20 Obscure Pre-2000 NBA Players Only True Fans Would Recognize

There is no doubt that the NBA has become a global phenomenon. Viewership all across the globe has skyrocketed the past couple of years largely thanks to the efforts by Commissioner Adam Silver to make the NBA the premier league in the United States of America. Another proof of the ever growing popularity of the NBA are the players; year after year, we get an influx of international players looking to represent their countries and we can only hope it inspires kids across the different lands to pursue a career in basketball, after all, it is a sport we all have grown to love and adore.

With the increase of viewership comes the increase of newer fans along with it. As we were all once a new fan, it was a magical period where we were still learning about the history of the league; watching highlights of greats before our time was something we all did. Of course, a newer audience will take its time learning about the league and the drastic changes it has gone through from the rules, to the players, and to the very foundation of basketball itself.

This list will look at past players who can only be recognized by fans who have drenched themselves in NBA knowledge. The players on this list are former players who have made a name for themselves but might not necessarily be a mainstream player. Here are 20 obscure pre-2000 NBA players only true fans would recognize.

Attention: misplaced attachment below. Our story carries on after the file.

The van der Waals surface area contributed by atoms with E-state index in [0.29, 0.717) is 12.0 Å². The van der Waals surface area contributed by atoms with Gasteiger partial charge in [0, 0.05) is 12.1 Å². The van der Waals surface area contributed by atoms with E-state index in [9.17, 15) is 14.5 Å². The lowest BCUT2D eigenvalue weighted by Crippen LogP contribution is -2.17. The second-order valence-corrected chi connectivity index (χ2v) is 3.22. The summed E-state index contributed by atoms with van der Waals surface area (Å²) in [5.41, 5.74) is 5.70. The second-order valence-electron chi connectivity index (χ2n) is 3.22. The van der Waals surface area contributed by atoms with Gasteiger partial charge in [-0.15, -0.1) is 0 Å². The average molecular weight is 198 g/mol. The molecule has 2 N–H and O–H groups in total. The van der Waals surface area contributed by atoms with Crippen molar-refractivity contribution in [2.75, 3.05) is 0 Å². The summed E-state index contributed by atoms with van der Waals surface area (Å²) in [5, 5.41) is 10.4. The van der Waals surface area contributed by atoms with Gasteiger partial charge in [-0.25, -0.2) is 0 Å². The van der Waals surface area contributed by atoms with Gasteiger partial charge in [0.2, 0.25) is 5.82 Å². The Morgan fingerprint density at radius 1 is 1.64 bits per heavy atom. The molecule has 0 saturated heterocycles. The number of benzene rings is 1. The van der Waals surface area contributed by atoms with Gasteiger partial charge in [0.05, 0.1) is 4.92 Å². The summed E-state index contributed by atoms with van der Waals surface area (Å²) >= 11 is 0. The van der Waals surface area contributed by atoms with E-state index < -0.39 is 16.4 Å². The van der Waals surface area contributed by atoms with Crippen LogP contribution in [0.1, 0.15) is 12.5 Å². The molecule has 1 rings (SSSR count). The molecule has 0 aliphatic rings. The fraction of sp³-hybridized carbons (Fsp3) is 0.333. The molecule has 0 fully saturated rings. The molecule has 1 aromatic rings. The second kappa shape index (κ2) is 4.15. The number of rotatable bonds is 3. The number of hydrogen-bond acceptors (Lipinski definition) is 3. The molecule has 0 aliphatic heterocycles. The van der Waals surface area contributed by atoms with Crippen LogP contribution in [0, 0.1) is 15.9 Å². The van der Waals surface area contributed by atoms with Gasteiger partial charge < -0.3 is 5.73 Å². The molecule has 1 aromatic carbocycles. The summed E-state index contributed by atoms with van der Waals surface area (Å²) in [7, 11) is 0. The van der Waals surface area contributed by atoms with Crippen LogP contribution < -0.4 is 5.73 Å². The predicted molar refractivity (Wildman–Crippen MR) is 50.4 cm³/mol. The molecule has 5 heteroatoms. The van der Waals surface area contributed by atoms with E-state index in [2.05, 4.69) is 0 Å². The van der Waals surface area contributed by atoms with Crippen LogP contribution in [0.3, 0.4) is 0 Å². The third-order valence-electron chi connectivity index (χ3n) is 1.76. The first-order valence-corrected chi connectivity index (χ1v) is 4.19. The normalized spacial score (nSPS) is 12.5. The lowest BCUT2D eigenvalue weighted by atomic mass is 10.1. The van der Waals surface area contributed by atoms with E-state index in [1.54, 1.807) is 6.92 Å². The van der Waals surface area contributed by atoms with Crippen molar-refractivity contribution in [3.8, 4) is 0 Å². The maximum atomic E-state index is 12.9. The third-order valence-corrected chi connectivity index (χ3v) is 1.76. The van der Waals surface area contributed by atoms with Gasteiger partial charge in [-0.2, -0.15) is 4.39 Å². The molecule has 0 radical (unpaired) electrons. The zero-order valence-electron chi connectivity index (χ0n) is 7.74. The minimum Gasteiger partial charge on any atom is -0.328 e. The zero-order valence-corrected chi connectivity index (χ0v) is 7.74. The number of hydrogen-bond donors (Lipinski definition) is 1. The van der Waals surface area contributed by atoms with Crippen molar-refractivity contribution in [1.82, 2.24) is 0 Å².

20 Eddie Jones

via hypebeast.com

Eddie Jones’ prime was mostly during the '90s where he played for the Los Angeles Lakers. Jones was a two time All-Star for the Lakers as he was the first option on offense before Shaquille O’Neal joined. Jones was popularly known as the guy that Kobe overtook in the rotation and it solidified Bryant as a legitimate threat in the Western Conference for years to come. The All-Star wing was then traded to the Charlotte Hornets in order to give Kobe all the minutes he needs to develop into the all-time great we all know today.

19 Neal Walk

via sportingnews.com

Before the lottery system was implemented the rule was as follows: the worst record in the NBA gets the first overall pick, however, if there is to be a tie a simple coin flip would determine who goes first. During the 1969 draft, the Milwaukee Bucks and the Phoenix Suns were tied and they had to do the coin toss in which the Bucks won and proceeded to choose Lew Alcindor, later to become Kareem Abdul-Jabbar, out of UCLA. The Suns, however, took Neal Walk who once averaged 20.2 points and 12.4 rebounds per game but ultimately never amounted to anything compared to Kareem.

18 Eddie Johnson

via brightsideofthesun.com

Another former member of the Suns, Eddie Johnson was a high-scoring forward who did damage with his mid-range jump shot. Johnson is well known as the highest-scoring player to never crack an All-Star game, with current player Jamal Crawford now at second. These days, Johnson is known for being the color commentator on the Suns, and while he has never cracked the All-Star roster, "EJ" is well loved by Suns fans due to his unbiased style of announcing, often giving credit to opposing players and criticizing current Suns players.

17 Andrew Toney